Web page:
May 23, 2015
Guild Wars 2’s economy remains a hot-button issue even two-and-a-half years after its release. In this week’s exploration of the blogosphere, one writer pulls out all the stops to let you know what’s broken about this MMO’s economy — and how it can be fixed.
In addition to this thoughtful read, Global Chat will hear some snark on silly hotbar icons, pontificate about poor MMO names, deliver The Repopulation first impressions, and invite you to participate in a grand MUD experiment. Let’s get going!
Inventory Full: What’s in a name? Project: Gorgon
I’ll echo what Bhagpuss is saying in this article: Project: Gorgon has some surprisingly strong word-of-mouth for an alpha title, and yet almost everyone bags on the (admittedly rotten) name. Was there a brain fart when it came to titling this game? Whatever the case, it needs to be changed, ASAP!
“It includes the word ‘Project,’ for a start. That makes it sound experimental and unfinished. It’s only two words long and yet there’s a colon in there, which makes it awkward to say out loud (you have to drop in an uncomfortable, half-beat pause) and even more awkward to abbreviate,” Bhagpuss comments. “It’s also the kind of name that sounds as though it might mean something, yet nothing I’ve been able to find on the website or while playing the game offers any clue as to what that something might be.”
Tough Love Critic: The gold standard (why loot sucks in Guild Wars 2 and ways to fix it)
Have you ever felt as though the way that Guild Wars 2 handles its economy is a bit off but you couldn’t quite articulate why? Tacktix has spent a lot of time thinking and analyzing the problem, which he discusses along with proposed solutions.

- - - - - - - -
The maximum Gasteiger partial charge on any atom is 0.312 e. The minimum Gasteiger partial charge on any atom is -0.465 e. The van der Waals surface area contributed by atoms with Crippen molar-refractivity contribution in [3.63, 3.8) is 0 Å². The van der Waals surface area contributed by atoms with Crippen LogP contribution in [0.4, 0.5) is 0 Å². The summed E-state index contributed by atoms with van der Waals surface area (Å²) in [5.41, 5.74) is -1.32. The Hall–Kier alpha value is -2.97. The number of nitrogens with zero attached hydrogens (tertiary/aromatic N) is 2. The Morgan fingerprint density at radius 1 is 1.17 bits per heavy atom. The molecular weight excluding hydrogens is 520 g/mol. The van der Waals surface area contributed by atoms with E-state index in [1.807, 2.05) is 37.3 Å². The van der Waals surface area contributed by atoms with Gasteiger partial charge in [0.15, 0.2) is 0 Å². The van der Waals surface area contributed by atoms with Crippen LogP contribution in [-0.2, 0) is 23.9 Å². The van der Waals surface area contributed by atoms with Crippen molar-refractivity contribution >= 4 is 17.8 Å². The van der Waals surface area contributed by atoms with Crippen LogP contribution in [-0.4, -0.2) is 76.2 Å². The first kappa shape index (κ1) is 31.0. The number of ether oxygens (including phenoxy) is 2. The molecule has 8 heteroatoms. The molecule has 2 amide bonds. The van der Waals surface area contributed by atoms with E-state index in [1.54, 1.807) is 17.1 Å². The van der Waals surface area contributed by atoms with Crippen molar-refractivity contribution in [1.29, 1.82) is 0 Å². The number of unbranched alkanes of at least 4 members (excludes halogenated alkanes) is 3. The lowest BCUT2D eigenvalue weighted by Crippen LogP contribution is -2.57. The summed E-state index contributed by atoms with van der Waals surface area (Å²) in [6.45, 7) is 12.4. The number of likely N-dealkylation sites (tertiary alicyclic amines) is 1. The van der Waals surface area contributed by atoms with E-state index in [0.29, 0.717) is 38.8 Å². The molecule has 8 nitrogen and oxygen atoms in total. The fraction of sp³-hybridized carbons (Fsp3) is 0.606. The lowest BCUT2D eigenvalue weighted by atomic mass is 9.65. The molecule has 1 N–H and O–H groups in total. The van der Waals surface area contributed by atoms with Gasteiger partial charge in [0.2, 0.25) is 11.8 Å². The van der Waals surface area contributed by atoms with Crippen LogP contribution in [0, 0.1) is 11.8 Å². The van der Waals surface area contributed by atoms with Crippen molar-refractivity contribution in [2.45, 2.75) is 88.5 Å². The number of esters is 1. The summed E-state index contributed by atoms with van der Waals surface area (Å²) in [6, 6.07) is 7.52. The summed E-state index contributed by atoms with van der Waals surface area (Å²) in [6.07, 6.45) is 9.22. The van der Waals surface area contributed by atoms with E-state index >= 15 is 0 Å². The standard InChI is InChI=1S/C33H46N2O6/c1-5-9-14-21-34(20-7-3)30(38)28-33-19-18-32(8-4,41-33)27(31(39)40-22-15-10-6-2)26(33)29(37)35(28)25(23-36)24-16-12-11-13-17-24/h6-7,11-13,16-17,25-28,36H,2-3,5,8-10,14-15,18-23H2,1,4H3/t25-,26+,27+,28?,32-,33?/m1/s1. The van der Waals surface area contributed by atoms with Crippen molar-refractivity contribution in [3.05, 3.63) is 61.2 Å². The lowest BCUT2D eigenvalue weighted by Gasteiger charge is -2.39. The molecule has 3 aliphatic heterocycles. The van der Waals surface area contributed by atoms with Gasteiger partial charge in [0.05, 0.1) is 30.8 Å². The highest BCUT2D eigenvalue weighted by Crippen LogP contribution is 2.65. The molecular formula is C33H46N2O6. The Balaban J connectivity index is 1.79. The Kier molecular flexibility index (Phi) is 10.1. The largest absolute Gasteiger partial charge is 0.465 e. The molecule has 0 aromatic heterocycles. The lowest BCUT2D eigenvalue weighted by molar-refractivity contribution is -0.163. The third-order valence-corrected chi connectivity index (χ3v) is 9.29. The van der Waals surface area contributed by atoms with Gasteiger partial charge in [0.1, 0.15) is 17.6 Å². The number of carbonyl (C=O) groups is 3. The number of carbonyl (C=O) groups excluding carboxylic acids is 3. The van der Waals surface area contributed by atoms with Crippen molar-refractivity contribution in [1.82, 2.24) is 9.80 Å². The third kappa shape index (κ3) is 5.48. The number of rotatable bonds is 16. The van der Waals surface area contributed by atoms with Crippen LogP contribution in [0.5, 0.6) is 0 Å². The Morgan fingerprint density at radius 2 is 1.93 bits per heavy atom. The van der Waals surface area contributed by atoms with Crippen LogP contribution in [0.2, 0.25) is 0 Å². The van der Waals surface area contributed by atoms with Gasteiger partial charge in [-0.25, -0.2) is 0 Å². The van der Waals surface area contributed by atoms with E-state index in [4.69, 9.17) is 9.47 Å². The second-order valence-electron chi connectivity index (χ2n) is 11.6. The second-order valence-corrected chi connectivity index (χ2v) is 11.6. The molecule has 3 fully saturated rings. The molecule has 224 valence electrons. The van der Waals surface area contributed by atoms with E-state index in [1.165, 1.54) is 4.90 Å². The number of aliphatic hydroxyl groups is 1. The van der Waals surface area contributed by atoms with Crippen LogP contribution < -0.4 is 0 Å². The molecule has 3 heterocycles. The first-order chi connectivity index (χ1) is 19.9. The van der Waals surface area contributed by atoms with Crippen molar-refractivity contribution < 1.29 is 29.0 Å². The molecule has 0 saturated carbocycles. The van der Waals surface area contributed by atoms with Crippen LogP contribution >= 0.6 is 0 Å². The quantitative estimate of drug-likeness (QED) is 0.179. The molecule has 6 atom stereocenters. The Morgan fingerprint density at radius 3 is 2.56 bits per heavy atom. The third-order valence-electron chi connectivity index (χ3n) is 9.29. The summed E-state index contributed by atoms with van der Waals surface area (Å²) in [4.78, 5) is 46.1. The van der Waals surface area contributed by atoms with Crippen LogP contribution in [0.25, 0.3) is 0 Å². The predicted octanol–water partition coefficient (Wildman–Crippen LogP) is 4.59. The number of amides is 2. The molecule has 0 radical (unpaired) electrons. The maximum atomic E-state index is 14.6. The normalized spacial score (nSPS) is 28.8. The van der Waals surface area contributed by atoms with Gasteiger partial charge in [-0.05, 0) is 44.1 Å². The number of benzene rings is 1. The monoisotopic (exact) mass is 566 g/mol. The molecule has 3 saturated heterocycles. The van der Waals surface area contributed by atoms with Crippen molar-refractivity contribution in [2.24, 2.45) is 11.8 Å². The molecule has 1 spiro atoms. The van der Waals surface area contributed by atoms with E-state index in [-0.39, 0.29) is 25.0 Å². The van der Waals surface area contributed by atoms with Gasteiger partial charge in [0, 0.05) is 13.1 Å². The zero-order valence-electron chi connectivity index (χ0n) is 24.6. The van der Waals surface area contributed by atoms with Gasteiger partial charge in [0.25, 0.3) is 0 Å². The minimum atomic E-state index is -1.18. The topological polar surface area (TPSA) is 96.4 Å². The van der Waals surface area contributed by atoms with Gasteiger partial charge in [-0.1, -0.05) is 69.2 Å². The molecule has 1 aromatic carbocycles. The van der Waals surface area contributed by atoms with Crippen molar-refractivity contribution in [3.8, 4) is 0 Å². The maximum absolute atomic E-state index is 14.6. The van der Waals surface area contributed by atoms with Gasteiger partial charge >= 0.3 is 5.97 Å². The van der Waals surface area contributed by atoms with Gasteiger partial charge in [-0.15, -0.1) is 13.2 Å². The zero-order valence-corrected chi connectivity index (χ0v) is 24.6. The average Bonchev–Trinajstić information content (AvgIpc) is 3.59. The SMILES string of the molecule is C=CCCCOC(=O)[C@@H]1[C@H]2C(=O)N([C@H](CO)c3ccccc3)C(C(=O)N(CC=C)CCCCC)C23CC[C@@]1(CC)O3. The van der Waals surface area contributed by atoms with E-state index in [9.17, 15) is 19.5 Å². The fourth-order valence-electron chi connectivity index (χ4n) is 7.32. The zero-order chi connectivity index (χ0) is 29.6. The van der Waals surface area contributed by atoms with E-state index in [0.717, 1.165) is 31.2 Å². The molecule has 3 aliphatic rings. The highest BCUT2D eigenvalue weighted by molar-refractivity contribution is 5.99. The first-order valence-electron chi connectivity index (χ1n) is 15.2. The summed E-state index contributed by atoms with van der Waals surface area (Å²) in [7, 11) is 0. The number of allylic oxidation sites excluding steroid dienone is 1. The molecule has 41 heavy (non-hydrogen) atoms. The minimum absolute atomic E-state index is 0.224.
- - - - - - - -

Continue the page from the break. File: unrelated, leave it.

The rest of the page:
“The loot system of Guild Wars 2 is so abysmal because of the decision to attach nearly everything to the gold standard. Everything can be turned into gold, and acquiring what you want is just a matter of getting the needed gold and going to the trading post. This is a direct consequence of the maxim ‘play how you want,'” he writes.
Why I Game: The newbie quitting point: A MUD experiment
Jeromai is conducting an experiment to see why a new player checking out a MUD might quit by putting out a call for folks to check out Realms of Despair and journal the moment if and when the player leaves. If you could help him out, I know he’d be very grateful, and it might illuminate to the industry why MUDs have a difficult time attracting fresh blood.
“What we really need are fresh perspectives and new eyes to take a quick gander around and simulate a newbie (even better if you have zero MUD experience) and then share with us the point at which you might quit,” Jeromai asks.
Thalen Speaks: What’s that ability?
We often take the ridiculousness of many MMO skill icons in stride; in fact, we hardly think about them at all unless someone calls our attention to them. When that happens, there’s only one thing to do: joke about what you think the artists were trying to go for when whipping these up. It’s a pasttime that I’ve engaged in myself, and Thalen does the same in regard to EverQuest II’s indecipherable icons.
“I know I was curious and confused by many of the icons, so as a public service I will interpret the many skills here shown,” he says.
Healing the Masses: Repopulation preview
Now that The Repopulation has both started its early access program and dropped its NDA, curious players are poking their heads into this sci-fi sandbox to see if it’s got the whole package. J3w3l spent a fair amount of time in the game and comes back with a decidedly mixed impression.
“That all does seem like a pretty negative recount of what is a predictably rather unpolished early access experience, yet weirdly I’m actually enjoying it quite a bit,” she says. “I love the open nature of the experience and just doing what I want or whatever I kind of fall into.”
How to Murder Time: The appreciation of scale
Tim’s observations and notes about his first few weeks in Elite: Dangerous are both informative and amusing (of the system STUEMEAE BC-D C12-4612, he quips, “Reminds me of a Windows 95 activation key I used to date”). Probably the most interesting point he makes is that Elite may never feel like an MMO due to the vast territory it offers.
“All this immensity means that really the game doesn’t need an open play mode at all, because once I get about 25 jumps out from the starting system, I’ll likely never see another player again,” Tim writes.